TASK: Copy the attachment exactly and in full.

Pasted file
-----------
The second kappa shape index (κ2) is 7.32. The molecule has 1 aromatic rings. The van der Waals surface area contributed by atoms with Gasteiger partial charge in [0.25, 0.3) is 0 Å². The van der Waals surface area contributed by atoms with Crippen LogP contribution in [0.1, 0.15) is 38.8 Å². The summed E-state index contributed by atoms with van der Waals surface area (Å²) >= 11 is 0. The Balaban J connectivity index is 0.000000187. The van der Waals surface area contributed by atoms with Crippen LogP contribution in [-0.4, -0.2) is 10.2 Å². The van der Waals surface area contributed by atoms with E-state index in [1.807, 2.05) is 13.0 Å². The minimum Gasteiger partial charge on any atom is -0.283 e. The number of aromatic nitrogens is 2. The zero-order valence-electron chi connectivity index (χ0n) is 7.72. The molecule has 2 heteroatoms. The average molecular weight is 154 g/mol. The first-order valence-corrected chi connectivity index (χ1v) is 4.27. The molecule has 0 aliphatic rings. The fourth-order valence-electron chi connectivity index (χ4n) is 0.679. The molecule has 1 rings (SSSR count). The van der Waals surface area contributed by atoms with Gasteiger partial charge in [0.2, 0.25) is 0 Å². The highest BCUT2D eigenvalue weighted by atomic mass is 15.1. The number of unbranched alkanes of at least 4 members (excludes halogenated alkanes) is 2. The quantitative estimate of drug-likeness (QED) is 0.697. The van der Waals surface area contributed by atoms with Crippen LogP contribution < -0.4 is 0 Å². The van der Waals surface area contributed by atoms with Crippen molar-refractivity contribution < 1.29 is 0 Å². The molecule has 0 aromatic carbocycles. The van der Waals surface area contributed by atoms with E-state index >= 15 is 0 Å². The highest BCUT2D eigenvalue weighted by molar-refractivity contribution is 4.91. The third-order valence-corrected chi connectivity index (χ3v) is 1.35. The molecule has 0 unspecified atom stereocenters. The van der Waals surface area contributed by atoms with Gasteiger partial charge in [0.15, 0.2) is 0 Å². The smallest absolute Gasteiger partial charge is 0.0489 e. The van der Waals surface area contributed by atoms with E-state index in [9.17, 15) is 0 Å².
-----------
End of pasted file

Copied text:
The second kappa shape index (κ2) is 7.32. The molecule has 1 aromatic rings. The van der Waals surface area contributed by atoms with Gasteiger partial charge in [0.25, 0.3) is 0 Å². The van der Waals surface area contributed by atoms with Crippen LogP contribution in [0.1, 0.15) is 38.8 Å². The summed E-state index contributed by atoms with van der Waals surface area (Å²) >= 11 is 0. The Balaban J connectivity index is 0.000000187. The van der Waals surface area contributed by atoms with Crippen LogP contribution in [-0.4, -0.2) is 10.2 Å². The van der Waals surface area contributed by atoms with E-state index in [1.807, 2.05) is 13.0 Å². The minimum Gasteiger partial charge on any atom is -0.283 e. The number of aromatic nitrogens is 2. The zero-order valence-electron chi connectivity index (χ0n) is 7.72. The molecule has 2 heteroatoms. The average molecular weight is 154 g/mol. The first-order valence-corrected chi connectivity index (χ1v) is 4.27. The molecule has 0 aliphatic rings. The fourth-order valence-electron chi connectivity index (χ4n) is 0.679. The molecule has 1 rings (SSSR count). The van der Waals surface area contributed by atoms with Gasteiger partial charge in [0.2, 0.25) is 0 Å². The highest BCUT2D eigenvalue weighted by atomic mass is 15.1. The number of unbranched alkanes of at least 4 members (excludes halogenated alkanes) is 2. The quantitative estimate of drug-likeness (QED) is 0.697. The van der Waals surface area contributed by atoms with Crippen LogP contribution < -0.4 is 0 Å². The van der Waals surface area contributed by atoms with Crippen molar-refractivity contribution < 1.29 is 0 Å². The molecule has 0 aromatic carbocycles. The van der Waals surface area contributed by atoms with E-state index >= 15 is 0 Å². The highest BCUT2D eigenvalue weighted by molar-refractivity contribution is 4.91. The third-order valence-corrected chi connectivity index (χ3v) is 1.35. The molecule has 0 unspecified atom stereocenters. The van der Waals surface area contributed by atoms with Gasteiger partial charge in [0.15, 0.2) is 0 Å². The smallest absolute Gasteiger partial charge is 0.0489 e. The van der Waals surface area contributed by atoms with E-state index in [9.17, 15) is 0 Å².